Presentation on theme: "Yes, Virginia, There is a Santa Claus. Laura Virginia O’Hanlon was born in 1889. At the age of 8, unable to get a straight answer from her parents, she."— Presentation transcript:
Laura Virginia O’Hanlon was born in 1889. At the age of 8, unable to get a straight answer from her parents, she wrote a letter to the New York Sun newspaper asking about the existence of Santa Claus. The response to her letter became the most reprinted editorial ever published.
Frances Pharcellus Church wrote the beautiful response to Virginia’s classic question. His editorial was first published in the New York Sun on September 21, 1897. As a young man he had covered the Civil War for the New York Times and then went on to be lead editorial writer for his brother’s newspaper, the New York Sun. At the newspaper, he specialized in religious and controversial issues. His editorial response to Virginia was first published anonymously as was the policy at the newspaper, and it was not until after his death in 1906 that he was credited with having written the eloquent answer to Virginia’s letter questioning the existence of Santa Claus. The New York Sun would continue to reprint the editorial every year until the newspaper closed in 1950.
Virginia O’Hanlon Douglas married and had one child. Her husband left her shortly before the birth of their daughter. Miss O’Hanlon earned her master’s degree and doctorate and became an educator and later administrator in the New York City school system for over forty years. Miss O’Hanlon was a strong advocate for children believing in the importance of play. She was a true New Yorker and had an apartment in Greenwich village. She loved baseball. Miss O’Hanlon always dressed up wearing high heels and pearls. Throughout her life, she received letters asking about her letter to the New York Sun; she answered every one and included a copy of Mr. Church’s editorial in every letter.
Two years before her death, Miss O’Hanlon was visited by Santa Claus. She told Santa she still believed.
What is an editorial? An editorial is an article published in a newspaper or other periodical presenting the opinion of the publisher or editor/s. The intent is to persuade the readers to share the same opinion of the writer.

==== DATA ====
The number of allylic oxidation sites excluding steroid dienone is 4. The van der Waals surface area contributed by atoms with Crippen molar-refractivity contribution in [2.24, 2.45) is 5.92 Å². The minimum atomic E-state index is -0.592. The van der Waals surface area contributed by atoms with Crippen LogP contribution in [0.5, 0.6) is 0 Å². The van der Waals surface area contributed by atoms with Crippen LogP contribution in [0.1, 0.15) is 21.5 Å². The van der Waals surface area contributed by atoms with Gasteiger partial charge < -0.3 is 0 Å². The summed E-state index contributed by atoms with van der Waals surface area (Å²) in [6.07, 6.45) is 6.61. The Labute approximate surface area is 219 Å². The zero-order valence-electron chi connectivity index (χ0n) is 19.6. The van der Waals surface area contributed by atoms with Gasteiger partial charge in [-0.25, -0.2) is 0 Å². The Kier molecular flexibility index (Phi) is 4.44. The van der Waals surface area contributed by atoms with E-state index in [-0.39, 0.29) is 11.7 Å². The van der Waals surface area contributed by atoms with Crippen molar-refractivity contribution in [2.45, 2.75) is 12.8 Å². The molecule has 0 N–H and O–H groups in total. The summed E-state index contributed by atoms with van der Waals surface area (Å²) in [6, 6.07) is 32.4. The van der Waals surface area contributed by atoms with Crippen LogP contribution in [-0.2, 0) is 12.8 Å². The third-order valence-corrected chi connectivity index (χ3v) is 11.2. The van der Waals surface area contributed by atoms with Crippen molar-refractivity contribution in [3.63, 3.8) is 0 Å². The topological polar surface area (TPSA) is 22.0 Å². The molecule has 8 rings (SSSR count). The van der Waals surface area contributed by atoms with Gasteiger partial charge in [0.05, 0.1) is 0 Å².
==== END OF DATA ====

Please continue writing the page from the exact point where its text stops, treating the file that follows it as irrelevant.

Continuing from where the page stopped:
skeptical (adjective) having doubt skepticism (noun) doubt or disbelief
intellect (noun) the power of knowing; the capacity for knowledge
Why has the editorial, “Yes, Virginia, there is a Santa Claus” remained so popular? 1.The story of Santa Claus is an all-around cheery story, no villains or sinister forces. 2.The story reminds adults of when they were children. 3.The editorial evokes memories of the past when times were simpler. 4.The language is simple, lyrical, and beautiful.
Six years ago, Macy’s department store, inspired by the true story of Virginia O’Hanlon, launched their Believe campaign to benefit Make-A-Wish foundation.
Sharing in the spirit of belief and childhood wonder found in the story of “Yes, Virginia”, Macy’s invites its customers of all ages to write letters to Santa. For each letter received by December 24, Macy’s will donate $1, up to $1 million, to Make-A- Wish helping to grant wishes for children with life-threatening medical conditions.
Make-A-Wish gives very ill children hope, strength, and joy. Most health professionals believe a wish-come-true can have a positive impact on the health of children. Kids say wishes give them renewed strength to fight their illnesses, and their parents say these experiences help strengthen the entire family. Based in Phoenix, Make-A-Wish is one of the world’s leading children’s charities, and they grant a wish somewhere in the country every 38 minutes. They have granted more than 226,000 wishes since 1980 and over 14,000 wishes in 2012—the most ever in one year.